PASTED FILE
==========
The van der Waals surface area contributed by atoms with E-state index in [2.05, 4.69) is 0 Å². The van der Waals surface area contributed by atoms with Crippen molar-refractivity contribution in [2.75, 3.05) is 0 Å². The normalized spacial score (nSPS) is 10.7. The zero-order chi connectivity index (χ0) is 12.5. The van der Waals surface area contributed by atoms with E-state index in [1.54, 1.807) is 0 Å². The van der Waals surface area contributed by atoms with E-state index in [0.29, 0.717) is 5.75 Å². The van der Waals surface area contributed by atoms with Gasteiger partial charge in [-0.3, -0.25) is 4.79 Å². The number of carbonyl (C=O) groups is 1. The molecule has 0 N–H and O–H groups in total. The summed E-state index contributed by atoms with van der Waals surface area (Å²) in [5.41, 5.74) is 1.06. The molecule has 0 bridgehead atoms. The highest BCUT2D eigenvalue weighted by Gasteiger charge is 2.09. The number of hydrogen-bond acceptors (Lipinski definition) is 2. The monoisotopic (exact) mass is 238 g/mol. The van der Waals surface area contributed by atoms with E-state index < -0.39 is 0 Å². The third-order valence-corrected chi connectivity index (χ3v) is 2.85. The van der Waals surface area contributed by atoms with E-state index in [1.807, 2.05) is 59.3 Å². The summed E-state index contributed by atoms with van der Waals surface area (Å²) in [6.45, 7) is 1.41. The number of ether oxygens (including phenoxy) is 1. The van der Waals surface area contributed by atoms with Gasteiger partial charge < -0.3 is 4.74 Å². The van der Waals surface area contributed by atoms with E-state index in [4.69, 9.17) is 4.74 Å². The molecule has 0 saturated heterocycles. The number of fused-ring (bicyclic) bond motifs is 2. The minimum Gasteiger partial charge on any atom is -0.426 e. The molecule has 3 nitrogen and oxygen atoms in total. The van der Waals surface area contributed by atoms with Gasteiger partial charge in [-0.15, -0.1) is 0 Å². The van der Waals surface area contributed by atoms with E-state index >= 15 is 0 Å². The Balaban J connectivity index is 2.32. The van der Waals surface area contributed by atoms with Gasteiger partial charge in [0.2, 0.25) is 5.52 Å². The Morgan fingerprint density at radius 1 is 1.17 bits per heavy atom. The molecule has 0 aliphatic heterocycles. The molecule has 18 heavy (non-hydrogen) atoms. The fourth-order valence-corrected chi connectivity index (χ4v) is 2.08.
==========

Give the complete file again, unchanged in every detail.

The van der Waals surface area contributed by atoms with E-state index in [2.05, 4.69) is 0 Å². The van der Waals surface area contributed by atoms with Crippen molar-refractivity contribution in [2.75, 3.05) is 0 Å². The normalized spacial score (nSPS) is 10.7. The zero-order chi connectivity index (χ0) is 12.5. The van der Waals surface area contributed by atoms with E-state index in [1.54, 1.807) is 0 Å². The van der Waals surface area contributed by atoms with E-state index in [0.29, 0.717) is 5.75 Å². The van der Waals surface area contributed by atoms with Gasteiger partial charge in [-0.3, -0.25) is 4.79 Å². The number of carbonyl (C=O) groups is 1. The molecule has 0 N–H and O–H groups in total. The summed E-state index contributed by atoms with van der Waals surface area (Å²) in [5.41, 5.74) is 1.06. The molecule has 0 bridgehead atoms. The highest BCUT2D eigenvalue weighted by Gasteiger charge is 2.09. The number of hydrogen-bond acceptors (Lipinski definition) is 2. The monoisotopic (exact) mass is 238 g/mol. The van der Waals surface area contributed by atoms with E-state index < -0.39 is 0 Å². The third-order valence-corrected chi connectivity index (χ3v) is 2.85. The van der Waals surface area contributed by atoms with E-state index in [1.807, 2.05) is 59.3 Å². The summed E-state index contributed by atoms with van der Waals surface area (Å²) in [6.45, 7) is 1.41. The number of ether oxygens (including phenoxy) is 1. The van der Waals surface area contributed by atoms with Gasteiger partial charge < -0.3 is 4.74 Å². The van der Waals surface area contributed by atoms with E-state index in [4.69, 9.17) is 4.74 Å². The molecule has 0 saturated heterocycles. The number of fused-ring (bicyclic) bond motifs is 2. The minimum Gasteiger partial charge on any atom is -0.426 e. The molecule has 3 nitrogen and oxygen atoms in total. The van der Waals surface area contributed by atoms with Gasteiger partial charge in [-0.15, -0.1) is 0 Å². The van der Waals surface area contributed by atoms with E-state index >= 15 is 0 Å². The Balaban J connectivity index is 2.32. The van der Waals surface area contributed by atoms with Gasteiger partial charge in [0.2, 0.25) is 5.52 Å². The Morgan fingerprint density at radius 1 is 1.17 bits per heavy atom. The molecule has 0 aliphatic heterocycles. The molecule has 18 heavy (non-hydrogen) atoms. The fourth-order valence-corrected chi connectivity index (χ4v) is 2.08.